Few sports leagues have been maligned like the Women’s National Basketball Association.
“The pace is too slow.” “They don’t score enough.” “The game just isn’t as good.”
Daily, it seems, a vocal section of basketball fandom can be heard putting down the league and its players in Reddit threads, tweets and day-to-day conversations.
It takes years, often decades, for leagues to find their proper footing. They need dedicated ownership, team superstars, style and culture; but the WNBA hasn’t been given the same opportunity by fans to make that leap, unlike its brother league.
In the 1960s, the NBA had Jerry West, Wilt Chamberlain and Bill Russell, but the league didn’t truly find its place in the public eye until the Johnson–Bird rivalry of the 1980s and, of course, Michael Jordan in the 1990s.
But in 1955, the NBA only had nine teams, and it took two decades to have 12 organizations that didn’t fold. They didn’t break 20 teams until the NBA-ABA merger in 1976. It took years for the league to find popularity and stability.
After over 75 years, the NBA is stacked with stars, champions and legends, but the WNBA hasn’t had that same time to grow.
The mid-1900s were a time for leagues to develop and expand, but in 2023, women’s basketball has to compete in a global environment, where each league around the world has things to offer. Despite its comparatively small market share, the WNBA has created a home for the game of basketball and strives to encourage women in the sport.
WNBA Commissioner Cathy Engelbert has been spearheading the league since 2019. Under her tenure, the league has navigated its way through issues like chartered travel, competitive pay and improving the league’s financial position. Through all her trials, Engelbert has been the steady hand in a sea of uneasiness, and her work is finally coming to fruition.
The league celebrated its 25th birthday in 2022. The 2023 season was the most watched in WNBA history — with the schedule increasing from 36 games to 40 and attendance jumping by 16%. Two weeks ago, the league announced that a 13th team will be located near the Golden State Warriors in 2025 with eyes on adding at least one more team by then. The league hadn’t expanded since 2008.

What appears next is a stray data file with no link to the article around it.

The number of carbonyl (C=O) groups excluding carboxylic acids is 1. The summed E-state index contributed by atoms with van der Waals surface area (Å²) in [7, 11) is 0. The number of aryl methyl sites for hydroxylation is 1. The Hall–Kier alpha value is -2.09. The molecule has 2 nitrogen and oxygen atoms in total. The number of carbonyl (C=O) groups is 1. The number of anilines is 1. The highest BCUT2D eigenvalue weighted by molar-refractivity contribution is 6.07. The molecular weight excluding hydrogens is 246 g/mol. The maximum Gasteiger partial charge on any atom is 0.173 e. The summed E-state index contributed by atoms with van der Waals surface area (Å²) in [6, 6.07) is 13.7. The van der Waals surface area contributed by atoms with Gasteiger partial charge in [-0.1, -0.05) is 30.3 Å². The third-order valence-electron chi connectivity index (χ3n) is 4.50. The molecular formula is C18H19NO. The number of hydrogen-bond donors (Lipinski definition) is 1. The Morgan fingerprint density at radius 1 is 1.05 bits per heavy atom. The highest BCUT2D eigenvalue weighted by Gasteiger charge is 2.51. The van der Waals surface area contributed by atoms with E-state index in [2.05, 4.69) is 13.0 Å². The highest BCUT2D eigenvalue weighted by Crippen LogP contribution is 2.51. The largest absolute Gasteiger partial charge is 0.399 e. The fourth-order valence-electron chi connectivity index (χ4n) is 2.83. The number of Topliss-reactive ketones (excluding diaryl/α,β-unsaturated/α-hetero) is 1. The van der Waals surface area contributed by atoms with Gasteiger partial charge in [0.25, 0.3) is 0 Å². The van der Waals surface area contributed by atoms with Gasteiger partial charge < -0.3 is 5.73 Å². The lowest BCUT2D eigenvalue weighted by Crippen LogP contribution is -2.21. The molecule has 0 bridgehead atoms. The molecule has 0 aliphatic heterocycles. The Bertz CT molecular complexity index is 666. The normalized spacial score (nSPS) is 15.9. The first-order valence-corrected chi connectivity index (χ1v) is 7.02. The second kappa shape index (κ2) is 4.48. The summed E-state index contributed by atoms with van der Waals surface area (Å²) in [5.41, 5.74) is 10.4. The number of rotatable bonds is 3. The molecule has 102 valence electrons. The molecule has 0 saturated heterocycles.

“The goal is to keep growing the business and building the league to grow this legacy of these players, and for the next generation of players in the longest-standing, most-tenured women’s professional sports league in the country,” Engelbert said during a public address before the 2023 WNBA Finals.
Meanwhile, on the court, ESPN calculated before the 2022 season that the WNBA’s pace of play has skyrocketed over the past decade, thus leading to more points, three-pointers, assists and rebounds, as well as fewer turnovers.
That progress has resulted in the 2023 season — one of the most electric in league history.
Before the season, two-time MVP Brianna Stewart and all-time league assists leader Courtney Vandersloot left their career franchises, the Seattle Storm and Chicago Sky respectively, and joined superstar Sabrina Ionescu’s New York Liberty. One-time MVP Jonquel Jones was added to the squad after a trade with the Connecticut Sun.
Meanwhile, the Las Vegas Aces added two-time MVP Candace Parker in free agency to a roster coached by Hall of Famer Becky Hammon and led by two-time MVP A’ja Wilson, reigning Finals MVP Chelsea Gray and two-time All-Star Kelsey Plum. Parker only played 18 games before fracturing her foot. The Aces still finished with the best record in the league.
During the season, superstar Alyssa Thomas carried her Connecticut Sun by setting records for most assists (316), defensive rebounds (314) and triple-doubles (6) in a season. Ionescu set the record for most three-pointers in a season with 128. Seattle Storm guard Jewell Loyd is now second in WNBA history in points per game with 24.71, while Wilson tied for the record for points in a single game with her 53-point performance against the Atlanta Dream.
This year culminated in the superteam showdown between the Aces and the Liberty in the WNBA Finals, easily the greatest matchup in women’s basketball history. The series ended with the Aces winning their second straight championship in a 3-1 series and Wilson adding her first Finals MVP to her ever-increasing trophy cabinet.
Were these two teams predicted to make the finals by just about everyone? Yes! Is it fun to watch the best players in the league duke it out in a five-game series? Absolutely!
Women’s basketball is a growing sport, and fans are living right in an explosion of talent the league has never seen. The WNBA should be encouraged as it evolves and championed as it improves.
Diana Taurasi, Tamika Catchings and Sue Bird were the WNBA’s Baylor, Chamberlain and Russell. Wilson and Stewart are their Johnson and Bird. It’s only a matter of time before the WNBA finds their Jordan ... maybe they won’t need one.
The WNBA isn’t the NBA, and it shouldn’t be. Let the league grow.